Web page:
12 Must-Read Ethics Books for Becoming a Better Person

Ethics is an important and controversial topic. The difference between good and bad is often unclear, so we need advice on how to deal with the daily ethical issues we face.

Whether you’re looking to become a better person or need to read up on ethics for school, these ethics books offer invaluable guidance to help you achieve your goal.

Best Ethics Books for Our Present Era

1. The Moral Landscape by Sam Harris

first book cover for ethics books list

In this ethics book, Sam Harris creates a link between morality and the rest of human knowledge.

Harris argues that morality should be studied scientifically, that science can tell us how we ought to be and act.

He pushes against the role of religion in defining human values and offers a new way of tackling the most important questions of our world. 

What’s in it for you:

  • A groundbreaking ethics book about the future of science and the real foundation of human cooperation

2. Justice by Michael J. Sandel

In this ethics book, Michael Sandel offers a rare approach to thinking through the complex issues and controversies we face in society.

Sandel discusses political issues, such as same-sex marriage, abortion, affirmative action, national service, and the moral limits of markets.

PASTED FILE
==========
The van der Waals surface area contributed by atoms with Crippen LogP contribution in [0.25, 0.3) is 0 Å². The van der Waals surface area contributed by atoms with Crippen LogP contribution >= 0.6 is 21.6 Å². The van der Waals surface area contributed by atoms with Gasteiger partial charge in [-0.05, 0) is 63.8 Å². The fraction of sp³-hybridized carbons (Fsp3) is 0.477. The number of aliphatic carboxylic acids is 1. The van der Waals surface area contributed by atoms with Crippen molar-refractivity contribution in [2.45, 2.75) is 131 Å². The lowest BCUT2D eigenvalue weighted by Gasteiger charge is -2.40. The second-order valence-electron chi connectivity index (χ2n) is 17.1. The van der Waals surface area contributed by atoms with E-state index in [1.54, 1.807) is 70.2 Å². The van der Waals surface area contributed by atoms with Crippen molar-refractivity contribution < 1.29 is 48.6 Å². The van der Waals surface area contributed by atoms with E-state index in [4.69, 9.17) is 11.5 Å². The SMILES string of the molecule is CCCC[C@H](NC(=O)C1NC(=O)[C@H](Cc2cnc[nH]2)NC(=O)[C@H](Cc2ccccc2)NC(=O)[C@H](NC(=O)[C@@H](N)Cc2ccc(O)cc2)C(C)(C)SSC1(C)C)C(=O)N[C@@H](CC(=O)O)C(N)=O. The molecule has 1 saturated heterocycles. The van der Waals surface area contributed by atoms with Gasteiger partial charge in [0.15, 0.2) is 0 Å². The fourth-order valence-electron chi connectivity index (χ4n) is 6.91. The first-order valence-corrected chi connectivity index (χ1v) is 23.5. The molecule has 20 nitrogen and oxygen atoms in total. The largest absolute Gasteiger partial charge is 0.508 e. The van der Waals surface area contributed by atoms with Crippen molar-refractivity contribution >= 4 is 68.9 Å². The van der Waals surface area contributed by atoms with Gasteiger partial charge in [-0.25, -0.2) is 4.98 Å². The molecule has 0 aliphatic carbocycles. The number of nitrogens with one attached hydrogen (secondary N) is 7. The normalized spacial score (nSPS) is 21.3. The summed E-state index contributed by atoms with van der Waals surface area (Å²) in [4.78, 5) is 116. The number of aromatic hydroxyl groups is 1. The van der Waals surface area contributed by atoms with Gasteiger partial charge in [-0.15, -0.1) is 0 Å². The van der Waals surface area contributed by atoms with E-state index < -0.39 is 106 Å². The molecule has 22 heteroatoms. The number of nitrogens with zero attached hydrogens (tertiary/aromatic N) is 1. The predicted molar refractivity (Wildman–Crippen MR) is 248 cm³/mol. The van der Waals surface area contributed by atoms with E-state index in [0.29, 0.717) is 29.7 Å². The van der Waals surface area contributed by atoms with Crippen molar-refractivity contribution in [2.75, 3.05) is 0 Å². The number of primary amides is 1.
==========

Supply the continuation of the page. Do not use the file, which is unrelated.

The engaging, clear discourse shows how a better understanding of philosophy can help us make sense of morality, politics, and our own convictions.

What’s in it for you:

  • A brilliant, inspiring account of the role of justice in our society and the moral challenges we face daily
  • An essential guide that explores the hard questions of our time

3. The Righteous Mind by Jonathan Haidt

Jonathan Haidt draws on his 25 years of moral psychology research to show that moral judgments arise from gut feelings, not from reason.

Haidt explores the miracle of human cooperation and the curse of our eternal conflicts and divisions.

He examines morality’s origins and shows us how moral intuitions differ across cultures.

Encouraging us to trade in anger for understanding, Haidt concludes that to thrive, we need the insights of liberals, conservatives, and libertarians.

What’s in it for you: